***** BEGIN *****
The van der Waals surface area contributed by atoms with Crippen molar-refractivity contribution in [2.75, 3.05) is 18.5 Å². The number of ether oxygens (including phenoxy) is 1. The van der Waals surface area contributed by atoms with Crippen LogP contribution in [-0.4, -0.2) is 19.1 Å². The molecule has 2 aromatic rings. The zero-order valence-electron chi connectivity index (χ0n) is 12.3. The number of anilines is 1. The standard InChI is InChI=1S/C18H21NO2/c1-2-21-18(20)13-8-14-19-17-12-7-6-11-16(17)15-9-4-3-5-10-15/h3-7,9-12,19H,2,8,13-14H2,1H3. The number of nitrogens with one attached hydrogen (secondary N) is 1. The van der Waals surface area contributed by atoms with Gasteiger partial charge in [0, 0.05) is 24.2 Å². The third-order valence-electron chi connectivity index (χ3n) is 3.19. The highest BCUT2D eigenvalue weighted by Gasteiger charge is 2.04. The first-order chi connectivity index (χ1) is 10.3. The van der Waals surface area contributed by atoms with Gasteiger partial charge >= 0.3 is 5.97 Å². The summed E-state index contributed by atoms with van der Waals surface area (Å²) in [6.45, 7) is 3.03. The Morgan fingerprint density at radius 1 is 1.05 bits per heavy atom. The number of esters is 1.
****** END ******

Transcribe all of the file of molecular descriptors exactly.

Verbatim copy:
The van der Waals surface area contributed by atoms with Crippen molar-refractivity contribution in [2.75, 3.05) is 18.5 Å². The number of ether oxygens (including phenoxy) is 1. The van der Waals surface area contributed by atoms with Crippen LogP contribution in [-0.4, -0.2) is 19.1 Å². The molecule has 2 aromatic rings. The zero-order valence-electron chi connectivity index (χ0n) is 12.3. The number of anilines is 1. The standard InChI is InChI=1S/C18H21NO2/c1-2-21-18(20)13-8-14-19-17-12-7-6-11-16(17)15-9-4-3-5-10-15/h3-7,9-12,19H,2,8,13-14H2,1H3. The number of nitrogens with one attached hydrogen (secondary N) is 1. The van der Waals surface area contributed by atoms with Gasteiger partial charge in [0, 0.05) is 24.2 Å². The third-order valence-electron chi connectivity index (χ3n) is 3.19. The highest BCUT2D eigenvalue weighted by Gasteiger charge is 2.04. The first-order chi connectivity index (χ1) is 10.3. The van der Waals surface area contributed by atoms with Gasteiger partial charge >= 0.3 is 5.97 Å². The summed E-state index contributed by atoms with van der Waals surface area (Å²) in [6.45, 7) is 3.03. The Morgan fingerprint density at radius 1 is 1.05 bits per heavy atom. The number of esters is 1.